So, just, it’s something we want to focus on. And the other thing is do not convert to a C-corporation just because of QSBS. We don’t know if somebody is going to buy your stock. What if it turns out that your acquirer is going to come in and wants to do an asset sale? So, we just have to be very clear whether or not we really want to be a C-corporation. Then we can do a QSBS analysis of whether it makes sense. An S-corporation can convert as well, it’s not quite as simple as an LLC. There’s still that $50 million gross asset test. It’s only for shares after you’ve converted to an S-corporation that are going to qualify.
The other thing to differentiate partnerships versus S-corporations, a partnership can actually distribute the QSBS out to the original shareholders at the time that QSBS was acquired. So, the same pro rata portion. An S-corporation does not have that same distribution requirement.
What if somebody comes and buys your firm in a tax-free reorganization? A section 368. Let’s call it a stock for stock. So, some big company comes in, and maybe even a publicly traded corporation buys your QSBS or buys your qualified small business. Well, it’s no longer a QSBS stock, but the benefit does continue. Your QSBS it’s almost like it’s frozen in time. Whatever the value was at the time of that tax-free reorganization, you will continue to get that benefit.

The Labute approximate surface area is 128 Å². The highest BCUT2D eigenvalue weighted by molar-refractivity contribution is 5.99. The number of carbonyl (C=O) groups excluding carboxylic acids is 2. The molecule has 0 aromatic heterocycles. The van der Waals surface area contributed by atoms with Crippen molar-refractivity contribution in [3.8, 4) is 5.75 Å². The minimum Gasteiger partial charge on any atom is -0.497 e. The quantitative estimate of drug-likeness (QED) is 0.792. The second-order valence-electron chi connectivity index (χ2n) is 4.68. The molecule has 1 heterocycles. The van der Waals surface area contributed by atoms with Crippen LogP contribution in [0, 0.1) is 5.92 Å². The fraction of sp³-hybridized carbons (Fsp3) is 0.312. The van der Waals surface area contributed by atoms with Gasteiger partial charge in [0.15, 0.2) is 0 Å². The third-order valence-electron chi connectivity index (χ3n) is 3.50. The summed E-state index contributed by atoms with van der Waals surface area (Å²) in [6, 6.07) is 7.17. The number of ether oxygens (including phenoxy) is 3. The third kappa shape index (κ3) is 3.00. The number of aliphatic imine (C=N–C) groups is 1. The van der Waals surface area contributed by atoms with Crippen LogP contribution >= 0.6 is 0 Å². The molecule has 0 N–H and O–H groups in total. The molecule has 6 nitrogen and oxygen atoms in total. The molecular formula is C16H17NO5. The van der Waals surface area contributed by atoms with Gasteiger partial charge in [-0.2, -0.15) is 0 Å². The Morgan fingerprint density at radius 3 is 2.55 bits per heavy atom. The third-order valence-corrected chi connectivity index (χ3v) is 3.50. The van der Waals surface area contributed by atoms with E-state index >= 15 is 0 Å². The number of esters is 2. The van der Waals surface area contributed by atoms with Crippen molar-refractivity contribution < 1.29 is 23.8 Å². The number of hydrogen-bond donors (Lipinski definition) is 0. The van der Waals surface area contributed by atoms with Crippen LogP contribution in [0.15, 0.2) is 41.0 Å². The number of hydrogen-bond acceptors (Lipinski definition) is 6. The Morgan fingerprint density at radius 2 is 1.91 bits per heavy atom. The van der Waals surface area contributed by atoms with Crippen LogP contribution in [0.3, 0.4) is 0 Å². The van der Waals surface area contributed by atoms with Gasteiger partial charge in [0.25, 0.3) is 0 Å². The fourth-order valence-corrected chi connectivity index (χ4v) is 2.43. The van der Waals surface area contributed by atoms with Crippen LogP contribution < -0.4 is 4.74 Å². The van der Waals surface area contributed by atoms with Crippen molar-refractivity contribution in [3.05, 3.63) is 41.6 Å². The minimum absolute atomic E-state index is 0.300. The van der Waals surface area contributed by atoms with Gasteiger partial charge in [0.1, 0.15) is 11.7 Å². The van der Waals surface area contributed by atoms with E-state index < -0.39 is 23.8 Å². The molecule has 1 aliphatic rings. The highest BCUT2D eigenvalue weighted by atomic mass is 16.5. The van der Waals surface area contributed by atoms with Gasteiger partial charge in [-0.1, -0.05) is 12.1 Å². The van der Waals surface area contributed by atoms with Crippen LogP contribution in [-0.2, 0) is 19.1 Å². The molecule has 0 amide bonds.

The other thing to be aware of — what if you don’t meet the holding period? You need to hold it for at least five years to get the benefit of this $10 million or ten times exclusion. But if you don’t meet that holding period, you would lose out on the benefit. What if someone comes four and a half years into you holding the stock and then buys the stock? You would not get the exclusion. But there is a special rule under section 1045, it’s called a “QSBS rollover”. You can turn around and buy new QSBS, and that new QSBS, you would basically tact your holding period. You would be able to sell it six months, a year later, and you get the special rollover rule so you don’t lose your QSBS’s benefit. In fact, you could, in theory, start your own new qualified trader business and roll your proceeds into that new business. Let’s just hope and make sure that it’s a legitimate, qualified trad or business. You have a business plan, operating entity, it’s a C-corp. But in theory, you could do the 1045 rollover to your own business.
Transferring QSBS to a Trust or Estate